No comment, no say: lend your voice to shaping four big food & ag policies
Photo from Iowa, courtesy of factoryfarm.org.
It's easy to get cynical about our ability to influence policy or policymakers - especially when we don't have lots of money or a well-dressed K St. lobby firm to throw around. But I'd venture to say that with all the change-making, democracy-taking action that's been going on recently, many of us are feeling a little more open to the idea that we could play a role in creating a better food system via the policy process.
Right now, at this very second, there are important opportunities to do just that by commenting on four proposed rules. What are proposed rules, you ask? Here's how the whole thing works: after a federal bill is passed and becomes law, the agency in charge of carrying it out has to issue what's called a rule, the set of specific instructions that will govern how the law will be implemented. In most cases, the agency puts out a draft rule, called an interim rule, and then asks for public comments. Based on these comments, the rule gets revised and made final.
I know I'm making the process sound rather wonky and lame, but the truth is that big, exciting things can happen in rulemaking. The organic program is a great example. USDA's 1997 draft rule for organics allowed organic food to be produced using GMOs and sewage sludge and to be irradiated. After a whole lot of mobilization and more than 275,000 public comments, the rule was revised to prohibit all three things and the final standard was immeasurably strengthened.
So this weekend, while you're lounging around waiting for the arrival of spring and looking for things to do in the meantime, there are four really important food and ag-related rules upon which you have the opportunity to comment. One is due Monday; we have more time for the others. We've covered all of these issues here on the blog. Comments don't have to be long and they don't have to be your finest work. They just need to state your case and tell the agency what you want them to do.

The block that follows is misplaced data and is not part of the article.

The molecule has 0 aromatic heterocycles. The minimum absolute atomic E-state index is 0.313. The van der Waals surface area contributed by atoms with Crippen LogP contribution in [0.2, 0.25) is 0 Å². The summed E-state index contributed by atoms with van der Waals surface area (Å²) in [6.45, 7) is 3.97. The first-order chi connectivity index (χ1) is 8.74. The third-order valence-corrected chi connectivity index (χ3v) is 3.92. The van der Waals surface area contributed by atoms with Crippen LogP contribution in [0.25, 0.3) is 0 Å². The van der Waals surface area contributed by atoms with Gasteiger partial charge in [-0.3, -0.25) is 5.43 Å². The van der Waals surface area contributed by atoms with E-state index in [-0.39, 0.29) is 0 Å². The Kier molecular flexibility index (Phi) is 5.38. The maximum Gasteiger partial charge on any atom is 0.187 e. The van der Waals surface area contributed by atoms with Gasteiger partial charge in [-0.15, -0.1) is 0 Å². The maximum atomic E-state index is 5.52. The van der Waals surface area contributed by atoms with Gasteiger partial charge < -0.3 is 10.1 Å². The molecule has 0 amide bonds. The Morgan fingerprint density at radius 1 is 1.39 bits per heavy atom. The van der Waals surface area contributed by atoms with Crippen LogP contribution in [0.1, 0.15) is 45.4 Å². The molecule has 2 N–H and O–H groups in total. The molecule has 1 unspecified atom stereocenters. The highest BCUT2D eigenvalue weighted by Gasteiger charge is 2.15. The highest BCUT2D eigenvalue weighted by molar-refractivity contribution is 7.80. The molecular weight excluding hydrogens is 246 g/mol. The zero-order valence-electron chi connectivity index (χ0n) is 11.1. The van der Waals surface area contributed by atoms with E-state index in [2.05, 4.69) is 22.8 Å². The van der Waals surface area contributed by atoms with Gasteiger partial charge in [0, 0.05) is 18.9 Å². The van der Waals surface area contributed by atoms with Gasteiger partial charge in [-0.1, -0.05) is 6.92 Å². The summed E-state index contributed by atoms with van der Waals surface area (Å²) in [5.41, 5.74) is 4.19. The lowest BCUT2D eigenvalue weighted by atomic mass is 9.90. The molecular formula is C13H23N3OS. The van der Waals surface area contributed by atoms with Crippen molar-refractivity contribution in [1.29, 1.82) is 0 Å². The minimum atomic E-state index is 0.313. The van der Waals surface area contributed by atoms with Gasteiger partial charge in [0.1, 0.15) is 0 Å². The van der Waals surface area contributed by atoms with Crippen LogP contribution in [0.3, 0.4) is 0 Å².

Below you will find links to talking points and instructions on how to submit a comment on National Animal ID, GMO regulations, milk protein concentrates, and money to CAFOs from the Environmental Quality Incentives Program. Pick your favorite or take them all on - the more you write, the better you'll feel!
1. National Animal ID - Comments due March 16 (that's Monday - sorry for the short notice). The National Animal ID System, or NAIS, is being sold as a food safety program that would track animals from the slaughterhouse back to the farm - so if an animal shows up to be processed and has some nasty, contagious disease, we'll know where it came from. The program has innumerable issues, some of which you can read about here. NAIS would require all livestock owners - even if you have only one cow - to pay for electronic tracking devices for their animals and register their premises with the government. The program is currently "voluntary," but there's a push to make it mandatory. The proposed rule doesn't technically mandate NAIS, but it essentially does; it prohibits producers from getting common veterinary vaccines and tests for their animals unless they enroll in NAIS.